terça-feira, 5 de janeiro de 2016


"Apart from zombie films, only pornography repeats the same plot, requires no acting skills, and is watched obsessively by a mass audience. The story is irrelevant, the dialogue pointless. The fascination lies in the image, not in the characters or a narrative arc. The act holds viewers’ attention, and continues to fascinate when one actor after another performs it. (...) The closest thing to an actual zombie among prominent Americans was, of course, Michael Jackson, whose face began to fall off after too many surgeries. Jackson’s 1983 zombie video, “Thriller,” gave us the defining image of late 20th-century America: Peter Pan as zombie, the perpetual youth as a walking corpse. (...) More than any figure of popular culture in the past century, Jackson embodied the burning desire of his generation never to grow up. Oscar Wilde’s Dorian Gray had a portrait that revealed his inner decay. Michael Jackson had a nose, which narrowed, shrank, shriveled, and finally fell in, perfectly reflecting the spirit of the times. In his self-disfigurement and ultimate self-destruction, this fey child-man fought and died in the service of the mad fantasy of eternal youth.(...)We define our life by how we view our eventual death. In the Christian past, life on earth was for most people a preparation for the eternal life promised by religion. In today’s America we strive instead to perpetuate life in our own skins. (...)No wonder so many American women have come to abhor their bodies. According to the National Eating Disorders Association, anorexia and bulimia threaten the lives of ten million American women.Psychology Today reports that these disorders “afflict 40% of women at some time in their college career.” More than a third of American women are obese. We live among hordes of female zombies—anorexic zombies on Manhattan’s Upper East Side, morbidly obese zombies in Des Moines, cosmetic-surgery zombies in Southern California, and Prozac-dependent zombies coast-to-coast. The sexual revolution has transformed a frightening number of American women into the walking dead, victims of a failed social experiment. We know that the object of our narcissism will look a little worse in the mirror each day no matter how much Botox we inject. The older we get, the harder we strive to stay young, and the less convincing we find our efforts. The aging metrosexual on his way out of the plastic surgeon’s knows that he is one day closer to joining the discarded elderly, subject to the same contempt with which he regards the last generation.(...)How quaint, how superstitious these ancient notions of eternal life seem to the secular modern world, and how strange and primitive the rituals that sustained the Psalmist’s conviction that God would not abandon his servants to the grave. Modernity tells that nothing in the universe cares whether we exist or not. Where the meaning of our lives is concerned, all of us are on our own. We are enthralled by the same images, but in reverse: the walking dead in place of the dead awaiting resurrection, decaying corpses instead of wholesome priests and uncorrupted saints, the zombie herd instead of the happy pilgrimage of God’s people to the holy courts of the Temple".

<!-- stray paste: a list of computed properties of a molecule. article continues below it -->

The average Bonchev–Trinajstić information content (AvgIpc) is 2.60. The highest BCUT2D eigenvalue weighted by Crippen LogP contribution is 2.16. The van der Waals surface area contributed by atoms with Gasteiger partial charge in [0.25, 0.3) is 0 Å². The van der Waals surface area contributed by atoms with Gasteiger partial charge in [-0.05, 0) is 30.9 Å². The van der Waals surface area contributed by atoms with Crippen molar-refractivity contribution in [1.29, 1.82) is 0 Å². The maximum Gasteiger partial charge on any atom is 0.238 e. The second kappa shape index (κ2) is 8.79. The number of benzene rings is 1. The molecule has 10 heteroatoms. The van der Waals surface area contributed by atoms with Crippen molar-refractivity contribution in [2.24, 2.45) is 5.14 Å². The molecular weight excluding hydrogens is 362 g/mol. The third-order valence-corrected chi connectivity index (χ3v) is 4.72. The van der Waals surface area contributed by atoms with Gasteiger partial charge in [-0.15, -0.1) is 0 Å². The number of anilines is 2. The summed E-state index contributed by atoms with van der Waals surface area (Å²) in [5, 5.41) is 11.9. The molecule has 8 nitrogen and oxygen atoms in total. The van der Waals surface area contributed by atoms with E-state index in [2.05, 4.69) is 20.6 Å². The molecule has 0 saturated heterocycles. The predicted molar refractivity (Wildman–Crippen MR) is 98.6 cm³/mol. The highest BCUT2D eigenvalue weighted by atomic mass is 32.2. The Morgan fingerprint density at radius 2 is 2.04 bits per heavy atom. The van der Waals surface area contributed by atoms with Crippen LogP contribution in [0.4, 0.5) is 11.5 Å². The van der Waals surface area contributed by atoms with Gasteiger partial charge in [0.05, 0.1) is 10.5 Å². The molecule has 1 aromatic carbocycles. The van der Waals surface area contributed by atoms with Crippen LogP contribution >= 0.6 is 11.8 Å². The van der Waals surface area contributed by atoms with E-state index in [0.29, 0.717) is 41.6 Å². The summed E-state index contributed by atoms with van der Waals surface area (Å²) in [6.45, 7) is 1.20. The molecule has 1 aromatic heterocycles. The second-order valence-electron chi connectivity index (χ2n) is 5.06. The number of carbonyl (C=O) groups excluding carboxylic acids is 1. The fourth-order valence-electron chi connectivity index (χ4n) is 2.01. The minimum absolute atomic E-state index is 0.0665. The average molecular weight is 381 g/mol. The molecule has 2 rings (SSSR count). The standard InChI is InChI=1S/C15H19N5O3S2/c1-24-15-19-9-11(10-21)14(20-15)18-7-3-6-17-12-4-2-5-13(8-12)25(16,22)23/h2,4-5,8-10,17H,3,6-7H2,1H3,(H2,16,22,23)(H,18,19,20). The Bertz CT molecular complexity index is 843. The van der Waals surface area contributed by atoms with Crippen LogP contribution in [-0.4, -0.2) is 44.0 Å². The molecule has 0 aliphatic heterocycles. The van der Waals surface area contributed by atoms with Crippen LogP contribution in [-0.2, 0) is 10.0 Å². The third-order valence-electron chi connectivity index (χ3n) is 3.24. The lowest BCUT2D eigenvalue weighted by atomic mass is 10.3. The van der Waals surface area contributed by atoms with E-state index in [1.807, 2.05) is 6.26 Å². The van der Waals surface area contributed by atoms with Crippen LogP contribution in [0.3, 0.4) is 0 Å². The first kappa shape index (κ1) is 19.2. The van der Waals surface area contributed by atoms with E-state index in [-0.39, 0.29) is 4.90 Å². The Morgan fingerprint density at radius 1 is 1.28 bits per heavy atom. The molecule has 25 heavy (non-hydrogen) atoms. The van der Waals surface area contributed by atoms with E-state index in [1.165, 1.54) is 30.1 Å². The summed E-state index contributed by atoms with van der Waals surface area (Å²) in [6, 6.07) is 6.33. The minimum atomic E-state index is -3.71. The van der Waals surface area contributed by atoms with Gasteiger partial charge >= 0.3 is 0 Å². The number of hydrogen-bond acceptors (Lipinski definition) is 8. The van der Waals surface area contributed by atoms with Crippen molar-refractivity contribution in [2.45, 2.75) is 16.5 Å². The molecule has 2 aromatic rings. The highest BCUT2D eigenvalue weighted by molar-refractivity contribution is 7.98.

David P. Goldman, no Asia Times

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